I also have a book on crime detective magazines that will be out in the fall. These were magazines that existed in 1924 and died out in the mid-´90s. It follows the evolution of these magazines from being very high quality magazines about true crime to magazines that are just about the evil of women and playing off the fears, the fetishization of woman as criminal, woman as evil seductress. Beautiful covers.

And then I’m coming out with a big giant Tom of Finland book. He was the world’s leading gay artist. This will be a huge – nearly 700 pages – large format book of his work. I’m doing something of a series, you know, I have a big penis book out, which has been also extremely successful. I’ll be following that up in the spring with a Big Book of Legs, which is leg photography from the 1920s to the 1960s ... really, really attractive work. Lots of stockings and high heels and very lively posing, only dealing with the leg. Though it was the same period, say, as the breast photography, the leg represents female strength and it’s a completely different affect then the soft, warm maternal look of the breast book. This will be a sharp, pointy active side of women.

Q: When you talk about these books, say with parts in terms of big penises, big breasts, legs – do you think most sexual fantasy is very much based on parts?
A: Sexual fantasy is politically incorrect and compartmentalized. Men do tend to focus on one thing or another and make it their thing. Sexual fantasy is not Catholic. It doesn’t think in wholes. It doesn’t matter what our mothers told us, there aren’t a whole lot of men out there that are going to ignore the exterior and just be attracted to a woman for her great mind and personality. It doesn’t mean they don’t appreciate those things, or that they don’t like those things, or don’t take those things into account when choosing a mate but our sexual preferences are laid down very early in life. And men tend to break down into breast men, leg men, face men. There are face men, men who want a certain kind of face, that are attracted to great beauty, attracted to models. They’re infatuated with the perfect face.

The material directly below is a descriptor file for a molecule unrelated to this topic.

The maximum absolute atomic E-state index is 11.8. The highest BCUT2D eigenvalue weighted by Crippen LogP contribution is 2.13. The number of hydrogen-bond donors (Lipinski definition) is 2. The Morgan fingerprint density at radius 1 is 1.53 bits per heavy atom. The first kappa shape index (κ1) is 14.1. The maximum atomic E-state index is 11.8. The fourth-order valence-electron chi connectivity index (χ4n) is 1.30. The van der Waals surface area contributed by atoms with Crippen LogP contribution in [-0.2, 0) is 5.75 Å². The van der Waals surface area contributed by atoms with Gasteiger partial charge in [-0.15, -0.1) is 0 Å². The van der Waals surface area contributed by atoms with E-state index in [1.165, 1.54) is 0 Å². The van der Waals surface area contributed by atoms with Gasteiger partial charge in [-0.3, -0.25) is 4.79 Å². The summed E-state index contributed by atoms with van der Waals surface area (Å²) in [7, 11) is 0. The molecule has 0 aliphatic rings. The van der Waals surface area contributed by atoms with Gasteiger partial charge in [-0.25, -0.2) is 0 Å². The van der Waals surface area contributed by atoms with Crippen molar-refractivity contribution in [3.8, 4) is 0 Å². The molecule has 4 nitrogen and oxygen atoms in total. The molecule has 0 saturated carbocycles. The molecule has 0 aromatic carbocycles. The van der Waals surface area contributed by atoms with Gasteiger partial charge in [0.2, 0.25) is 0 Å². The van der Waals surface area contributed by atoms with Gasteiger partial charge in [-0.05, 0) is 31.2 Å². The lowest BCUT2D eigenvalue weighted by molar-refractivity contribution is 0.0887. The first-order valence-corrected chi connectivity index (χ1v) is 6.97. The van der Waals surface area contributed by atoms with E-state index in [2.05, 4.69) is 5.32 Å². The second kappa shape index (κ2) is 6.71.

Q: Does it ever become boring?
A: No. It becomes exhausting. But I’m always happy to receive a new submission. I’m always curious to look at a new naked picture.

Louise Bak is a poet, with books including Tulpa and Gingko Kitchen. She co-hosts Sex City, Toronto’s only radio show focused on relations between sexuality and culture (ciut 89.5 fm). Her performance work has appeared in numerous spaces and in video collaborations such as Partial Selves and Crimes of the Heart.